… and why we need so much more of it.
On October 10th it is World Mental Health Day. It’s a day celebrated internationally to spread awareness and knowledge about Mental Illness and how to keep your own Mental Health good and healthy!
I currently volunteer at a mental health charity in my city and our current goal is to try to get rid of and teach about the stereotypes and stigma surrounding mental health in young people and I think that books are an amazing way of addressing this.
The whole point of a fictional novel is that it’s the own author’s world – they can choose most if not all of what goes into their writing. And despite the fact that writers all over the world – especially those who write YA – are increasingly starting to diversify their books I think we have a very long way to go.
Books are a beautiful medium to help educate and inform about varying types of mental health issues. It can be so much easier to be read about heavy topics in a story you know isn’t 100 real. And some books do exactly that – More Happy Than Not is one of my favourite novels that deals with mental health. The writing is raw and real; and Adam Silvera as someone who has deals with depression avoided the two things that worry me the most about mental health in YA fiction. Romanticizing and/or stereotyping.
Yes, there is a steadily rising amount of books centered around or including mental health but this community needs more than that. I’ve never even heard about a book where a boy suffers from an eating disorder, or where a girl suffers from anger problems. Nearly every book I have read with mental health as much as I don’t like to admit it does have a sense of romanticizing and I don’t understand why because it honestly isn’t hard. Not everything has to be romantic – people can heal for themselves you know? And I want to see that happening.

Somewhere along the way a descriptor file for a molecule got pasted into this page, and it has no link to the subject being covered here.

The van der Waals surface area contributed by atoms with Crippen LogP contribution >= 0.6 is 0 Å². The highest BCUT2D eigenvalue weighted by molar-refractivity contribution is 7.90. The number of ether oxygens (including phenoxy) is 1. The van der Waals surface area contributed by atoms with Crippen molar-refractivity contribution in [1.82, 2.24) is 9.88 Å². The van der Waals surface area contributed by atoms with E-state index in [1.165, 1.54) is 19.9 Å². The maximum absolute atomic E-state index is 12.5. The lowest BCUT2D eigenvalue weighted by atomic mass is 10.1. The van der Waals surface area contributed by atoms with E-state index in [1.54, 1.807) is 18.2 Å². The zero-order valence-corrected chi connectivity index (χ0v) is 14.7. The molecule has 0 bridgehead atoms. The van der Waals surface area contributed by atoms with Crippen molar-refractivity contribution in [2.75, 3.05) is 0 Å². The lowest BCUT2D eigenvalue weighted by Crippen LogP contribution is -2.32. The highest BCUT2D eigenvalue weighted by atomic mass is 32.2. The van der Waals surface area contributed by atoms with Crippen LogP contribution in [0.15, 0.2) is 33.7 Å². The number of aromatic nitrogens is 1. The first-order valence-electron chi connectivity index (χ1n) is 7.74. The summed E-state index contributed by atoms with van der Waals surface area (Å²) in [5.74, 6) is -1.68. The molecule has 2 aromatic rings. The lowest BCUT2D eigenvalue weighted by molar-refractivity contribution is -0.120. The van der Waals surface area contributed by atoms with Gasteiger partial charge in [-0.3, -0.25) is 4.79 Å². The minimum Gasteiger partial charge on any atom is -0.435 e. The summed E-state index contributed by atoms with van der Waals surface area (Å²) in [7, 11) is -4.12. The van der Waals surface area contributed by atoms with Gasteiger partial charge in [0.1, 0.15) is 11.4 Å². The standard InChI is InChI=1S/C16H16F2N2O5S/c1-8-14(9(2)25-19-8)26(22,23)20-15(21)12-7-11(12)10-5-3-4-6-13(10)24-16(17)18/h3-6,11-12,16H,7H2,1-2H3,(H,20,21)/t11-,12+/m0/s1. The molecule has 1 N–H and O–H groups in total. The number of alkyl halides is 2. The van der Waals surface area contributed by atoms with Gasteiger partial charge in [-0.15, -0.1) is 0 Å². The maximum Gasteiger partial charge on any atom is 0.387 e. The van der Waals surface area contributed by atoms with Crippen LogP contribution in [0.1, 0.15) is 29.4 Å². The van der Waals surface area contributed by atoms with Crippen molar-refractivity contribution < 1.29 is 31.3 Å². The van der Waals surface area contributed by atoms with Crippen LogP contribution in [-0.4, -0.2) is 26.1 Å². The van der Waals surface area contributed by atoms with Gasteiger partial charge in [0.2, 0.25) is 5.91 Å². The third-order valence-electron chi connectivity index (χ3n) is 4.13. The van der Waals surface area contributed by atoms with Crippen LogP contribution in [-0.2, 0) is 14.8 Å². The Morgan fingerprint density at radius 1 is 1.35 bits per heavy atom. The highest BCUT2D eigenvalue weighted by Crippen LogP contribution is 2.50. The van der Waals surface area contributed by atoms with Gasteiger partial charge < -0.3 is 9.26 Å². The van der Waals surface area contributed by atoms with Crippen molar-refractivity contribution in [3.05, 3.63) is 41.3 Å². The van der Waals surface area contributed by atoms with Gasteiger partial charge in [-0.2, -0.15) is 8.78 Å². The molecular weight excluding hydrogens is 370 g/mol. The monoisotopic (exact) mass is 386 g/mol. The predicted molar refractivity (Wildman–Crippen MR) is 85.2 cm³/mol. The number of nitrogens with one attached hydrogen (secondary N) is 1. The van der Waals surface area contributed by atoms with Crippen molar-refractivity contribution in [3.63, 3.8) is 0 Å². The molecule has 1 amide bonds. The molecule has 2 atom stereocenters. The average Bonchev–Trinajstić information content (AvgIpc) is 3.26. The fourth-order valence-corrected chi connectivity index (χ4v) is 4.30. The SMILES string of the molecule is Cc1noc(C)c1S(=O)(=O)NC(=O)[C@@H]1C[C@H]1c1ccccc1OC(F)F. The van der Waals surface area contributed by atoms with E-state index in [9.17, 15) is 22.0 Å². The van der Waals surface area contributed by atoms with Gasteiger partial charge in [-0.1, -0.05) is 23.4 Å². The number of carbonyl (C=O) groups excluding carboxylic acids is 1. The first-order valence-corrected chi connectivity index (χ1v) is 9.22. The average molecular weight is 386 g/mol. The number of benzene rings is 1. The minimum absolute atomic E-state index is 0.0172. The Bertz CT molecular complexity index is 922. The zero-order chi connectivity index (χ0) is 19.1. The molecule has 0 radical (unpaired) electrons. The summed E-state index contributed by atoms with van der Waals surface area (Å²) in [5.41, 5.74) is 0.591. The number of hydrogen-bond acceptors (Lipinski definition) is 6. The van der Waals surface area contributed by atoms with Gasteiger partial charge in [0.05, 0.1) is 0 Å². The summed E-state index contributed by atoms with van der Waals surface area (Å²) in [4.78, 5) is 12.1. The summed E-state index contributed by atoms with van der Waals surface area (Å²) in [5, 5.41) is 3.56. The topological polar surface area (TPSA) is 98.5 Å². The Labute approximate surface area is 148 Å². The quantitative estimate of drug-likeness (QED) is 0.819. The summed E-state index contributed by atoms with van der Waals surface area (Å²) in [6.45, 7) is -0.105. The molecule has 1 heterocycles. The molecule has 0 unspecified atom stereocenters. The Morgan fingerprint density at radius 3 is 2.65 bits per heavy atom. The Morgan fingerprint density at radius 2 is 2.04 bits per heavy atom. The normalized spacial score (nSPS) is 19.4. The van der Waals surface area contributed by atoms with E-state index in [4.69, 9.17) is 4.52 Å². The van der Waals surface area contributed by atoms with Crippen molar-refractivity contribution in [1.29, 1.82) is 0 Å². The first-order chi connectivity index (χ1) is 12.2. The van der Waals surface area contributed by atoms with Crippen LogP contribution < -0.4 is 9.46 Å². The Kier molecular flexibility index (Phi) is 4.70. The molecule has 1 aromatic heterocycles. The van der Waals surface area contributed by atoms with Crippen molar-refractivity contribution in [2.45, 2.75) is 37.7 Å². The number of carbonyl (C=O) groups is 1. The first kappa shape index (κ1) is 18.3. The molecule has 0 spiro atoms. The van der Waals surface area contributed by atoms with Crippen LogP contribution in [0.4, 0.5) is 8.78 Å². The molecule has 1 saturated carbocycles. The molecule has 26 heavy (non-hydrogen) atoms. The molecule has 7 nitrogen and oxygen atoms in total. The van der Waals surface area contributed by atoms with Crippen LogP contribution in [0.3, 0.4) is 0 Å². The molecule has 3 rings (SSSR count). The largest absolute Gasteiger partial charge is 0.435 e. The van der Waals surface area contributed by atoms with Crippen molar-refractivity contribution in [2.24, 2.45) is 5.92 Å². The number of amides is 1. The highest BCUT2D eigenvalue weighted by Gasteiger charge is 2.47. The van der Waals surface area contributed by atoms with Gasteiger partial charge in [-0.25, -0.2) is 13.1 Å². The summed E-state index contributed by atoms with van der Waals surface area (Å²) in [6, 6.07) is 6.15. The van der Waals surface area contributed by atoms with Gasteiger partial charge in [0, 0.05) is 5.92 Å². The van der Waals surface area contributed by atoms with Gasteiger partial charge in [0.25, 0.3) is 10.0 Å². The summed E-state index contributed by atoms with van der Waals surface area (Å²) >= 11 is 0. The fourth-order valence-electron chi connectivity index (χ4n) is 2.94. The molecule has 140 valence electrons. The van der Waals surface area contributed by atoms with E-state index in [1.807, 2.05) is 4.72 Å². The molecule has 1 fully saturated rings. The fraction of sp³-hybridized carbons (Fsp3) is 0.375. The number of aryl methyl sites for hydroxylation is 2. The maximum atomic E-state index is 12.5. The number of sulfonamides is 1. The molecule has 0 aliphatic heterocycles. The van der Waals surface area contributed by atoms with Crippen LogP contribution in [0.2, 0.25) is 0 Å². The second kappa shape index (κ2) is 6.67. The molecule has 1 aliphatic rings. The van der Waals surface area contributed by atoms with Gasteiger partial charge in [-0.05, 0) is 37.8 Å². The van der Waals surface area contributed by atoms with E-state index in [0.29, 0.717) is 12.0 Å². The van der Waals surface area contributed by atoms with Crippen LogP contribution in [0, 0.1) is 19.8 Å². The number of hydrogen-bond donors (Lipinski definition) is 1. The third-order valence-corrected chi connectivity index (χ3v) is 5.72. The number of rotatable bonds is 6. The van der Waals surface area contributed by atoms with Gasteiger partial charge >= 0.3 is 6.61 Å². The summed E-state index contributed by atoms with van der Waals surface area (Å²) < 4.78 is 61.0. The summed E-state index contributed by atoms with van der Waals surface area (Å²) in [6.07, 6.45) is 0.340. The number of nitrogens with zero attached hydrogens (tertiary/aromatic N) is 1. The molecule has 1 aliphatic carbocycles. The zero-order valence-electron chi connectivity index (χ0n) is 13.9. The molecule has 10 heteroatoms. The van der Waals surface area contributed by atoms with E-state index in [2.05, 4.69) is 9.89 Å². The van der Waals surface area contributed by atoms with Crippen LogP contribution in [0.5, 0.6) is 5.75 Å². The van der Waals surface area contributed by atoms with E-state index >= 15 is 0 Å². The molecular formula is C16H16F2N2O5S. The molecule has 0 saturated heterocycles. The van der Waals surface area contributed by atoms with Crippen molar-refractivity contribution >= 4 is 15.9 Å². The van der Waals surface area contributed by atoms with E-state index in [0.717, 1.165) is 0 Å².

The YA book community is such a loving and caring one and as a whole we should strive for diversity. Whether you pick up a book talking about mental health or even write one yourselves – YOU ARE HELPING – and with everyone’s help we can strive for so much more.
Just for reference here are some of my favourite books that deal with mental health:
- More Happy Than Not by Adam Silvera (Review) – Depression
- The Rest of Us Just Live Here by Patrick Ness – OCD (Obsessive Compulsive Disorder); Anorexia; Bulimia
- The Perks of Being a Wallflower by Stephen Chbosky – Anxiety, Sexual Assault, Suicide
- Will Grayson,Will Grayson by David Levithan & John Green – Depression
- Fangirl by Rainbow Rowell (Review) – Anxiety
And I’d like to give a special spot to the following book whose author is someone who so many people love and miss – may he rest in peace.
- It’s Kind of a Funny Story by Ned Vizzini – Depression, Suicide